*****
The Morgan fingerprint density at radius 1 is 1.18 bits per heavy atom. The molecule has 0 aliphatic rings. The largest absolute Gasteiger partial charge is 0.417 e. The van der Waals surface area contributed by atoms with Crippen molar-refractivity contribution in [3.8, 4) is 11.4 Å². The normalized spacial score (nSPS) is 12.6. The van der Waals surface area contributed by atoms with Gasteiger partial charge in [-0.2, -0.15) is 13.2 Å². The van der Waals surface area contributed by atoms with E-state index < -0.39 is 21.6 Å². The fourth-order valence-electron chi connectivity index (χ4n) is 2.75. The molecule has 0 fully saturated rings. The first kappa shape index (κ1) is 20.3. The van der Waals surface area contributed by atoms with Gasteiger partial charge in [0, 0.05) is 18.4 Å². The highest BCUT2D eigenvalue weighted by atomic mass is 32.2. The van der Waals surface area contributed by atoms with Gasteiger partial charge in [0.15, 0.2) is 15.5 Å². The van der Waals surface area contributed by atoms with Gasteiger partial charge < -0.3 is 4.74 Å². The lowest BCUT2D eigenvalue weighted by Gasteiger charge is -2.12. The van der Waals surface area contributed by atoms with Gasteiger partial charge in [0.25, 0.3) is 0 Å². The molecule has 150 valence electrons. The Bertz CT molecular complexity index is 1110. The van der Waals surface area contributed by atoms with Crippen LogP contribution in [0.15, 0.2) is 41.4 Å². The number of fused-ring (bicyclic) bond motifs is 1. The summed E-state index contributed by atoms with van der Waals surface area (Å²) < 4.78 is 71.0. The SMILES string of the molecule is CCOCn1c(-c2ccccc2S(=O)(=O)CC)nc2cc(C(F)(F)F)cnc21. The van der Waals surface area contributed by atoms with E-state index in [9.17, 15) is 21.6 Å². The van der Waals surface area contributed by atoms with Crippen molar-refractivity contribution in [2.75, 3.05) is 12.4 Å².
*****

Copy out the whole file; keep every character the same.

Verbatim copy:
The Morgan fingerprint density at radius 1 is 1.18 bits per heavy atom. The molecule has 0 aliphatic rings. The largest absolute Gasteiger partial charge is 0.417 e. The van der Waals surface area contributed by atoms with Crippen molar-refractivity contribution in [3.8, 4) is 11.4 Å². The normalized spacial score (nSPS) is 12.6. The van der Waals surface area contributed by atoms with Gasteiger partial charge in [-0.2, -0.15) is 13.2 Å². The van der Waals surface area contributed by atoms with E-state index < -0.39 is 21.6 Å². The fourth-order valence-electron chi connectivity index (χ4n) is 2.75. The molecule has 0 fully saturated rings. The first kappa shape index (κ1) is 20.3. The van der Waals surface area contributed by atoms with Gasteiger partial charge in [0, 0.05) is 18.4 Å². The highest BCUT2D eigenvalue weighted by atomic mass is 32.2. The van der Waals surface area contributed by atoms with Gasteiger partial charge in [0.15, 0.2) is 15.5 Å². The van der Waals surface area contributed by atoms with Gasteiger partial charge < -0.3 is 4.74 Å². The lowest BCUT2D eigenvalue weighted by Gasteiger charge is -2.12. The van der Waals surface area contributed by atoms with Gasteiger partial charge in [0.25, 0.3) is 0 Å². The molecule has 150 valence electrons. The Bertz CT molecular complexity index is 1110. The van der Waals surface area contributed by atoms with Crippen LogP contribution in [0.15, 0.2) is 41.4 Å². The number of fused-ring (bicyclic) bond motifs is 1. The summed E-state index contributed by atoms with van der Waals surface area (Å²) < 4.78 is 71.0. The SMILES string of the molecule is CCOCn1c(-c2ccccc2S(=O)(=O)CC)nc2cc(C(F)(F)F)cnc21. The van der Waals surface area contributed by atoms with E-state index in [9.17, 15) is 21.6 Å². The van der Waals surface area contributed by atoms with Crippen molar-refractivity contribution in [2.75, 3.05) is 12.4 Å².